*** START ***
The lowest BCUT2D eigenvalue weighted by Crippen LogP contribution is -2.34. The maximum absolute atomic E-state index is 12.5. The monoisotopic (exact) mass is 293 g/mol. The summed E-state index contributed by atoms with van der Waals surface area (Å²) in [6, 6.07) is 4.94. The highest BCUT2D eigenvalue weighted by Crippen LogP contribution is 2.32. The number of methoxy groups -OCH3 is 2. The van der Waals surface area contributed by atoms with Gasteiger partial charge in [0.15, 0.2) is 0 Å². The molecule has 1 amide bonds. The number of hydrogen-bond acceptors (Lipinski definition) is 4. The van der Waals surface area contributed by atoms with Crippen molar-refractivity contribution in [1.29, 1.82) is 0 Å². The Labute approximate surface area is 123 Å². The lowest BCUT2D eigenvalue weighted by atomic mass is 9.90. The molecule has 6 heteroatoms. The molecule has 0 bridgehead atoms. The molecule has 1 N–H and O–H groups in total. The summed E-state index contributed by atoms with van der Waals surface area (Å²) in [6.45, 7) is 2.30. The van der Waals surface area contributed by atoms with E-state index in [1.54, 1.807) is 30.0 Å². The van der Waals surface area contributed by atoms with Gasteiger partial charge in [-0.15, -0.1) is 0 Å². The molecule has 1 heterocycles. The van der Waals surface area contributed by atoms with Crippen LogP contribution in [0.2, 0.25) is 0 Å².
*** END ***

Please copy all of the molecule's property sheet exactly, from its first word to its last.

The lowest BCUT2D eigenvalue weighted by Crippen LogP contribution is -2.34. The maximum absolute atomic E-state index is 12.5. The monoisotopic (exact) mass is 293 g/mol. The summed E-state index contributed by atoms with van der Waals surface area (Å²) in [6, 6.07) is 4.94. The highest BCUT2D eigenvalue weighted by Crippen LogP contribution is 2.32. The number of methoxy groups -OCH3 is 2. The van der Waals surface area contributed by atoms with Gasteiger partial charge in [0.15, 0.2) is 0 Å². The molecule has 1 amide bonds. The number of hydrogen-bond acceptors (Lipinski definition) is 4. The van der Waals surface area contributed by atoms with Crippen molar-refractivity contribution in [1.29, 1.82) is 0 Å². The Labute approximate surface area is 123 Å². The lowest BCUT2D eigenvalue weighted by atomic mass is 9.90. The molecule has 6 heteroatoms. The molecule has 0 bridgehead atoms. The molecule has 1 N–H and O–H groups in total. The summed E-state index contributed by atoms with van der Waals surface area (Å²) in [6.45, 7) is 2.30. The van der Waals surface area contributed by atoms with E-state index in [1.54, 1.807) is 30.0 Å². The van der Waals surface area contributed by atoms with Gasteiger partial charge in [-0.15, -0.1) is 0 Å². The molecule has 1 heterocycles. The van der Waals surface area contributed by atoms with Crippen LogP contribution in [0.2, 0.25) is 0 Å².